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World: U.S. To Launch Spacecraft Despite Nuclear Dispute

  • Julie Moffett



Washington, 10 October 1997 (RFE/RL) -- The Cassini spacecraft, a high-tech interplanetary explorer, is set to begin its long journey to Saturn on Monday despite heated controversy and protest over its nuclear power source.

Cassini, weighing 5,600 kilograms and standing over 6.8 meters high, was built in a cooperative endeavor with the U.S.'s National Aeronautic and Space Administration (NASA), the European Space Agency and the Italian Space Agency.

The $3.4 billion mission will take 11 years to complete. According to NASA officials, it will take the Cassini spacecraft seven years to reach Saturn which is located about 1,424 million kilometers from the sun. Once it reaches Saturn's orbit, it will undertake a four-year study of the planet's atmosphere, magnetic field, rings and several moons.

The spacecraft, like most of the deep space explorers before it, relies on power supplies of radioactive plutonium -- a highly toxic and dangerous substance.

The plutonium is necessary because it provides heat to convert energy into electric power for the spacecraft. NASA officials say the plutonium has been safely contained in specially-made armor and compressed into a non-pulverizing ceramic form so it cannot be inhaled in the event of an accident.

NASA says it spent seven years preparing a comprehensive safety analysis report and completed two separate processes to address the environmental and safety aspects of the mission.

After reviewing the safety report, John Gibbons, the director of the U.S. Office of Science and Technology Policy, issued a statement that said: "NASA and its interagency partners have done an extremely thorough job of evaluating and documenting the safety of the Cassini mission. I have carefully reviewed these assessments and have concluded that the important benefits of this scientific mission outweigh the potential risks."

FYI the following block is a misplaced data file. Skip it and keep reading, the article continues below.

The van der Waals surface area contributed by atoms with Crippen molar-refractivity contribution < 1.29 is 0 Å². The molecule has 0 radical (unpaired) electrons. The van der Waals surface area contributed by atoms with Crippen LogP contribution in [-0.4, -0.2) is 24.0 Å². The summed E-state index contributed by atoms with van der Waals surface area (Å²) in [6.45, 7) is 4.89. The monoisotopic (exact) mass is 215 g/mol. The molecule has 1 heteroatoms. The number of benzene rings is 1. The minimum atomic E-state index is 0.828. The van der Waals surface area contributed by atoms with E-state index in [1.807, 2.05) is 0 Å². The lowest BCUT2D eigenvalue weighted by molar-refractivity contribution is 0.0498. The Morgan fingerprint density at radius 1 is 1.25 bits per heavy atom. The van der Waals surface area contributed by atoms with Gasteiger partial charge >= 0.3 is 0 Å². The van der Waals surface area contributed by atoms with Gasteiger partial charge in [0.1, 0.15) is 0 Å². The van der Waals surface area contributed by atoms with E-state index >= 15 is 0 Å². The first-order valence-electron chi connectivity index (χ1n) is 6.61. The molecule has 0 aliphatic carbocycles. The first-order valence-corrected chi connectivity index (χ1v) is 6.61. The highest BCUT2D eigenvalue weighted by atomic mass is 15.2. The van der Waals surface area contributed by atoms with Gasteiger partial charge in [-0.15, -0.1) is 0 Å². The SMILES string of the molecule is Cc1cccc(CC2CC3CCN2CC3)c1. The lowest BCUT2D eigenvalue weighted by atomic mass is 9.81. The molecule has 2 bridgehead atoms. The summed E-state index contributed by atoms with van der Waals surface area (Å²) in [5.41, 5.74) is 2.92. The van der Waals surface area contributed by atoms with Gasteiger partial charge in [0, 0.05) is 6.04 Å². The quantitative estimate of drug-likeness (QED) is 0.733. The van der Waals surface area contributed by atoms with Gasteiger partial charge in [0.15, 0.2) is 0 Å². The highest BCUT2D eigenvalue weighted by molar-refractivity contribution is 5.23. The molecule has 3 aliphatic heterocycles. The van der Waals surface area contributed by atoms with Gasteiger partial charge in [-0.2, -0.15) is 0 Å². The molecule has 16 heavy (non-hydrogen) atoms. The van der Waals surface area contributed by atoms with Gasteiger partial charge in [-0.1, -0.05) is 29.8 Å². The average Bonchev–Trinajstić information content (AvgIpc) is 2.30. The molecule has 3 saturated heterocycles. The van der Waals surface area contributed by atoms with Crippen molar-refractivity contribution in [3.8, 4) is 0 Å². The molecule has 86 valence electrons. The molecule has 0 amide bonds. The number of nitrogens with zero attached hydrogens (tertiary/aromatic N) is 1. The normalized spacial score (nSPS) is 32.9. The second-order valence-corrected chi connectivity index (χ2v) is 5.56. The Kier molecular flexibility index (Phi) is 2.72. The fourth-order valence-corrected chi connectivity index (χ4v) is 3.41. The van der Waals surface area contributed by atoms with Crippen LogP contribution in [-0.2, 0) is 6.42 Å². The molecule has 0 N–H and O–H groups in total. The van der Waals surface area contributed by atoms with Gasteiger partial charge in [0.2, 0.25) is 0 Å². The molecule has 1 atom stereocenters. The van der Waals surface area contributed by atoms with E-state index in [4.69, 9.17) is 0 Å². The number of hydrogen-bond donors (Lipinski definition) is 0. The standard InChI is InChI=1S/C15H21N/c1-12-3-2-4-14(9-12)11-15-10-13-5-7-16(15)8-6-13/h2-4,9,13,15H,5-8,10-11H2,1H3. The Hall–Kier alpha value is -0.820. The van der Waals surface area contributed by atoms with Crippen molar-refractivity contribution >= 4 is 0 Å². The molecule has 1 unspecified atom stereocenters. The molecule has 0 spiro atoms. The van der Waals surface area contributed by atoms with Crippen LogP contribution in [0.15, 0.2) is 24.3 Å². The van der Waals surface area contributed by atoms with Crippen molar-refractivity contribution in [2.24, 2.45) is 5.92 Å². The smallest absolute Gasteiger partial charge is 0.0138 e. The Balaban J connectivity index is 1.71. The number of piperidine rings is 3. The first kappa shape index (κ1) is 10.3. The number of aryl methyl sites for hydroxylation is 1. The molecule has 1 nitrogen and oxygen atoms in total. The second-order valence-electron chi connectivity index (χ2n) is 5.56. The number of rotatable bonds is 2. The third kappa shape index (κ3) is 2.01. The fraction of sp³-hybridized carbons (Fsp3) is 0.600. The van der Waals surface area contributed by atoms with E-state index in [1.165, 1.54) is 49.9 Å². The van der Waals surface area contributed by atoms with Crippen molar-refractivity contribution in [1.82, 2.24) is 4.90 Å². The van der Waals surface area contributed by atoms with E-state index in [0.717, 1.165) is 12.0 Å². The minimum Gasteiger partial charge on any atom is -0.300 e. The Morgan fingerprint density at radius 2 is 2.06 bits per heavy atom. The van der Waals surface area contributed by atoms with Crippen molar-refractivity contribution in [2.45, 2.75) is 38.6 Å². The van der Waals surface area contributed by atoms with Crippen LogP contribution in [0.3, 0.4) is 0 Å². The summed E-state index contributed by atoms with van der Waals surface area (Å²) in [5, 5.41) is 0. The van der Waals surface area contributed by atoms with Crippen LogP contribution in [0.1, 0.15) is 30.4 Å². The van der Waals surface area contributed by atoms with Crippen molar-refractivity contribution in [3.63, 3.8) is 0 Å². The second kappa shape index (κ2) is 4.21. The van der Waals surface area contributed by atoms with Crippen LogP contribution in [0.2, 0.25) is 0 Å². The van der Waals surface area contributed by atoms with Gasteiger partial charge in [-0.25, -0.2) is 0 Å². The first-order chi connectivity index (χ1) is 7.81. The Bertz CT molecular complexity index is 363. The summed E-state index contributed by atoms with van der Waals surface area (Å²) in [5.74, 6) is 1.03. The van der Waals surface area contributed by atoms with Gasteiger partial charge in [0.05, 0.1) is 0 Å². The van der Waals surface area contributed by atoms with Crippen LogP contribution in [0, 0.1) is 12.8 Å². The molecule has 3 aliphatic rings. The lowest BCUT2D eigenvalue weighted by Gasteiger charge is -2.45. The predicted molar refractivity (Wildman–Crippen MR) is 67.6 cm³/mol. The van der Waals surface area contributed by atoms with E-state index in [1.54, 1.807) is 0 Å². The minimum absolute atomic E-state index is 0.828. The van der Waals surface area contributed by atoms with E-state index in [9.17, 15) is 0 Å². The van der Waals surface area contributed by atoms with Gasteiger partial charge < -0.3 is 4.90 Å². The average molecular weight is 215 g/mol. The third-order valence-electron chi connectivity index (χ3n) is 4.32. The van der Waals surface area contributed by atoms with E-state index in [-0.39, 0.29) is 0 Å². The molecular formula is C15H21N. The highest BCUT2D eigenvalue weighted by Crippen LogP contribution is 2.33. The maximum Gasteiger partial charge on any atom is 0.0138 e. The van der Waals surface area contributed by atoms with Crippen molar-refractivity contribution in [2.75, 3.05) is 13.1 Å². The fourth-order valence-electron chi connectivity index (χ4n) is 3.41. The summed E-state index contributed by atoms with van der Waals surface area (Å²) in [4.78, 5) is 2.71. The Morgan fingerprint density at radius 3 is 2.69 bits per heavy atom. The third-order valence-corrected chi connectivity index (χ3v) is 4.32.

But anti-nuclear activists say the risk is far too great, pointing out that Cassini is powered by 32.5 kilograms of plutonium. Critics say it only takes 0.45 kilograms of plutonium, if uniformly distributed, to hypothetically induce lung cancer in every person on Earth.

Bruce Gagnon, a member of an anti-nuclear organization called the Florida Coalition for Peace and Justice, told RFE/RL that if NASA continues to launch radioactive materials into space, there will be ever more opportunities for accidents.

"It's not that we are just against Cassini. We are against the whole idea of putting nuclear-powered systems and weapons in space," said Gagnon.

Gagnon says his organization has little faith in NASA's reassurances of safety, adding that NASA has continually and arbitrarily changed it figures and statistics on safety matters, including the Cassini spacecraft.

Gagnon says his organization believes Cassini could have been re-designed to utilize solar power instead of relying on plutonium as a power source.

But Doug Isbell, a Public Affairs Officer for NASA, told RFE/RL that those kinds of suppositions are "simply incorrect."

Isbell says NASA scientists and engineers did explore the possibility of using solar power on Cassini, but concluded it was not feasible.

"To do a mission like Cassini with solar power would require solar panels the size of two tennis courts. It would be too heavy to launch and too heavy to operate around Saturn. We are continuing our research into solar power technology, but we don't see it being applicable to flights to the outer planets for many years." Said Isbell.

Isbell says that scientists and researchers at NASA believe the mission is "extremely safe" and adds that the U.S. Energy Department, and a number of other independent safety experts conducted exhaustive tests and concluded that the plutonium is safely contained on the spacecraft.

But that is little consolation for Gagnon.

"The space program goes forward at its own peril because if there is ever an accident with this stuff -- we are going to close the space program down," said Gagnon.

The launch of Cassini is scheduled for the afternoon of October 13 from Cape Canaveral Air Station in the southeastern U.S. state of Florida.
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